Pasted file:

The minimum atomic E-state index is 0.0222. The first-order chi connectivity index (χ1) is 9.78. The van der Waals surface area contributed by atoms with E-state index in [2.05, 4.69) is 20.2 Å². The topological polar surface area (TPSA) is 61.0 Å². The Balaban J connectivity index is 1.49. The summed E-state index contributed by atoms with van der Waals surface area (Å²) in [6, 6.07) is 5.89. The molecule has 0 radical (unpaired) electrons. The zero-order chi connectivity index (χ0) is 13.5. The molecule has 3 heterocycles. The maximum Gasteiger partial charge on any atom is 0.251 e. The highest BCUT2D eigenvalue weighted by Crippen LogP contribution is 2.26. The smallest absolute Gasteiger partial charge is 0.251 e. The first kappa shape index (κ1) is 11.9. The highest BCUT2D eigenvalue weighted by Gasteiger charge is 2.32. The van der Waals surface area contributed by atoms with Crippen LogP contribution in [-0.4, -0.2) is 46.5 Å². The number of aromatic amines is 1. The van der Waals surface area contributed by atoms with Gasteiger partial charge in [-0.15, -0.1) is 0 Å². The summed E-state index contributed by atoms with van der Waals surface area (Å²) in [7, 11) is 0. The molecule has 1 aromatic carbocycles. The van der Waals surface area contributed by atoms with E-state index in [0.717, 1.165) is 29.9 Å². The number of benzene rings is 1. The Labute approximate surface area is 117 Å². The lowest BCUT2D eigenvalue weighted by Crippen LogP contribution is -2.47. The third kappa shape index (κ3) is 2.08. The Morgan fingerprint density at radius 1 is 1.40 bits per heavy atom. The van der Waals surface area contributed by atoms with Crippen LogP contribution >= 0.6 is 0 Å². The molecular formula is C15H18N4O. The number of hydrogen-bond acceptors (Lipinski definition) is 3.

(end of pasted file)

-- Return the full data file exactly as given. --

The minimum atomic E-state index is 0.0222. The first-order chi connectivity index (χ1) is 9.78. The van der Waals surface area contributed by atoms with E-state index in [2.05, 4.69) is 20.2 Å². The topological polar surface area (TPSA) is 61.0 Å². The Balaban J connectivity index is 1.49. The summed E-state index contributed by atoms with van der Waals surface area (Å²) in [6, 6.07) is 5.89. The molecule has 0 radical (unpaired) electrons. The zero-order chi connectivity index (χ0) is 13.5. The molecule has 3 heterocycles. The maximum Gasteiger partial charge on any atom is 0.251 e. The highest BCUT2D eigenvalue weighted by Crippen LogP contribution is 2.26. The smallest absolute Gasteiger partial charge is 0.251 e. The first kappa shape index (κ1) is 11.9. The highest BCUT2D eigenvalue weighted by Gasteiger charge is 2.32. The van der Waals surface area contributed by atoms with Crippen LogP contribution in [-0.4, -0.2) is 46.5 Å². The number of aromatic amines is 1. The van der Waals surface area contributed by atoms with Gasteiger partial charge in [-0.15, -0.1) is 0 Å². The summed E-state index contributed by atoms with van der Waals surface area (Å²) in [7, 11) is 0. The molecule has 1 aromatic carbocycles. The van der Waals surface area contributed by atoms with E-state index in [0.717, 1.165) is 29.9 Å². The number of benzene rings is 1. The Labute approximate surface area is 117 Å². The lowest BCUT2D eigenvalue weighted by Crippen LogP contribution is -2.47. The third kappa shape index (κ3) is 2.08. The Morgan fingerprint density at radius 1 is 1.40 bits per heavy atom. The van der Waals surface area contributed by atoms with Crippen LogP contribution >= 0.6 is 0 Å². The molecular formula is C15H18N4O. The number of hydrogen-bond acceptors (Lipinski definition) is 3.